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Financial Independence or Retirement – Which is the Better Goal?

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This is a post by author and financial journalist Jonathan Chevreau.  Jon is at the forefront of a movement he calls “Findependence.”  This is essentially looking at becoming financially independent so that you can pursue the lifestyle of your choosing.  This may be a form of semi-retirement, but the point is to work because you want to, not so much because you have to. Findependence is a process and a journey rather than a big financial event like the traditional concept of retirement.  I agree with Jon’s views on this issue.  Jon is the author of the book Findependence Day, be sure to check out his new site Financial Independence Hub.  

One of the problems with selling the concept of Retirement to young people is that old age just seems so impossibly far away in the distant future. The financial services industry and the mass media love to talk about retirement but let’s face it, if you’re a recent college graduate just entering the workforce, retirement is perceived as something far far in the future, just one step before the equally remote prospect of death. 

Findependence far more accessible for the young than Retirement

The pity is there’s a much better term that could be substituted for Retirement. It’s called Financial Independence or what I’ve dubbed “Findependence.” (simply a contraction of the two words.)

Financial independence is a goal that can be achieved not 30 or 40 years from now but in 10 or 15 years. It’s not unreasonable for a 25 year old just taking their first step on the career ladder and embarking on marriage, family formation and home ownership to set a goal of financial independence (or “Findependence”) by the time they’re age 40. 

Findependence is not synonymous with Retirement

Does that mean “early retirement” at such a tender age? No, because Findependence is not synonymous with Retirement. Most of us know what Retirement is but for a refresher course on Financial Independence, go to Wikipedia and search the term Financial Independence. You’ll find an entry which is simple enough to grasp: financial independence is the state of being able to have enough financial wealth to live “without having to work actively for basic necessities.”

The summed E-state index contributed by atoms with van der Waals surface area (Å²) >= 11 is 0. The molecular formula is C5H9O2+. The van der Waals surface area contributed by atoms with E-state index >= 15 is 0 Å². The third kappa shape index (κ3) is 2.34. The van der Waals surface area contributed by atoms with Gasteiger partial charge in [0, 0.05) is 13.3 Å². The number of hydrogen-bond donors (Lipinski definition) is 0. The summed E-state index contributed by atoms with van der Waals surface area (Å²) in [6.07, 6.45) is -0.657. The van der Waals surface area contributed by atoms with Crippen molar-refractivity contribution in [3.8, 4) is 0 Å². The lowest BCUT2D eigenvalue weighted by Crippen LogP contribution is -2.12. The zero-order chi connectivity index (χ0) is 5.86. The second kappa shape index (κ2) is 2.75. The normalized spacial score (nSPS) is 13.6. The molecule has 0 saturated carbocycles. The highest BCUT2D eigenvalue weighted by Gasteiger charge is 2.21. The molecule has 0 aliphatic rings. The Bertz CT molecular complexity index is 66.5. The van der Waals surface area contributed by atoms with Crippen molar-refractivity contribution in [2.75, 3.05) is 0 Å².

If you’re findependent, your assets generate income greater than your expenses. Note that Findependence is not correlated with age. If you have modest means and have been frugal enough to build up a nest egg in 10 or 15 years, you may well be “findependent” by age 40 or so. Conversely, if you’re a high-earning high-spending professional who requires hundreds of thousands of dollars of income a year, findependence may not be in your grasp even by the traditional age of retirement.

You can see why people often confuse the terms since two ways of generating passive income is often employer pensions and Social Security or other pensions paid by governments. These particular income sources do not begin until one’s late 50s or 60s. But again, if your needs are modest, you might well be able to establish early findependence solely with a portfolio of dividend-paying stocks, perhaps supplemented by part-time jobs or freelance work. 

Boomertirement

For baby boomers, the so-called “New Retirement” will often prove to be a variant of Findependence and traditional Retirement. Very few boomers, even if they have the financial means, will embrace the traditional “full-stop” retirement of their parents who enjoyed Defined Benefit pension plans. The older generation may have experienced the gold watch and a quarter century of golf, bridge, reading but boomers are much more likely to embrace a semi-retirement that consists partly of employer pensions, supplemented by government pensions, taxable investment income and part-time employment income, and perhaps the fruits of certain creative endeavors: royalties from literary or musical creations, licensing fees from various entrepreneurial ventures, fees from serving as corporate directors and other sources of income. 

Jonathan Chevreau is a financial journalist and author.  He is the author of the book  Findependence Day.   The original version of this post appeared on his new site Financial Independence Hub.  Jon is a must follow on Twitter

Please contact me with any thoughts or suggestions about anything you’ve read here at The Chicago Financial Planner.

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Comments

  1. Great read!! I am hoping to be financially independent by the time I’m 40. Honestly, I do plan on still working, but it will be for the pure enjoyment of it. I work from home as a freelance writer and I love it! We’re currently working on growing our assets so my husband and I can work as we please within about 10 years!

    • Roger Wohlner says:

      Thanks for you comment Sarah. I think Financial Independence is the goal to shoot for especially in our changing economy. Good luck!

  2. i like that. “retirement” is so dated, yet so very important for young people to think about.

    • Roger Wohlner says:

      Stephanie thanks for your comment and I agree. I think Jon’s concept of thinking in terms of financial independence is a great way for young people to look at their future.

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